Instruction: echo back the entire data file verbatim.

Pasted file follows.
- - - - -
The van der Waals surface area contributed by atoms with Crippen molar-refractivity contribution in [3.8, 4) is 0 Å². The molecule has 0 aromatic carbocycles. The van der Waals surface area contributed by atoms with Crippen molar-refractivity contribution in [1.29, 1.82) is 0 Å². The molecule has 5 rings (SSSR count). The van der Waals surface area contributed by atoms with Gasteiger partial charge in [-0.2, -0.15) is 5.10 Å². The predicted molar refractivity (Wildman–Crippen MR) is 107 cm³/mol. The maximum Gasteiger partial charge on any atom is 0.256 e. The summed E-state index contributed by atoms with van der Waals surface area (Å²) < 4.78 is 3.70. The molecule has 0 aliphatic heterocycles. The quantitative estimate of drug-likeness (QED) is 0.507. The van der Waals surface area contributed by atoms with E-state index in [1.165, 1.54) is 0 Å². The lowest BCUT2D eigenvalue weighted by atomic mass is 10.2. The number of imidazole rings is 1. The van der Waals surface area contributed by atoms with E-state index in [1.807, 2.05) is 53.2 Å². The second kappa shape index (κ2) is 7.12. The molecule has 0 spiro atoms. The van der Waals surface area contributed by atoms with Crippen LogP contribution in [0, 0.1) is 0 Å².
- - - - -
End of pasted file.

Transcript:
The van der Waals surface area contributed by atoms with Crippen molar-refractivity contribution in [3.8, 4) is 0 Å². The molecule has 0 aromatic carbocycles. The van der Waals surface area contributed by atoms with Crippen molar-refractivity contribution in [1.29, 1.82) is 0 Å². The molecule has 5 rings (SSSR count). The van der Waals surface area contributed by atoms with Gasteiger partial charge in [-0.2, -0.15) is 5.10 Å². The predicted molar refractivity (Wildman–Crippen MR) is 107 cm³/mol. The maximum Gasteiger partial charge on any atom is 0.256 e. The summed E-state index contributed by atoms with van der Waals surface area (Å²) < 4.78 is 3.70. The molecule has 0 aliphatic heterocycles. The quantitative estimate of drug-likeness (QED) is 0.507. The van der Waals surface area contributed by atoms with E-state index in [1.165, 1.54) is 0 Å². The lowest BCUT2D eigenvalue weighted by atomic mass is 10.2. The number of imidazole rings is 1. The van der Waals surface area contributed by atoms with E-state index in [1.807, 2.05) is 53.2 Å². The second kappa shape index (κ2) is 7.12. The molecule has 0 spiro atoms. The van der Waals surface area contributed by atoms with Crippen LogP contribution in [0, 0.1) is 0 Å².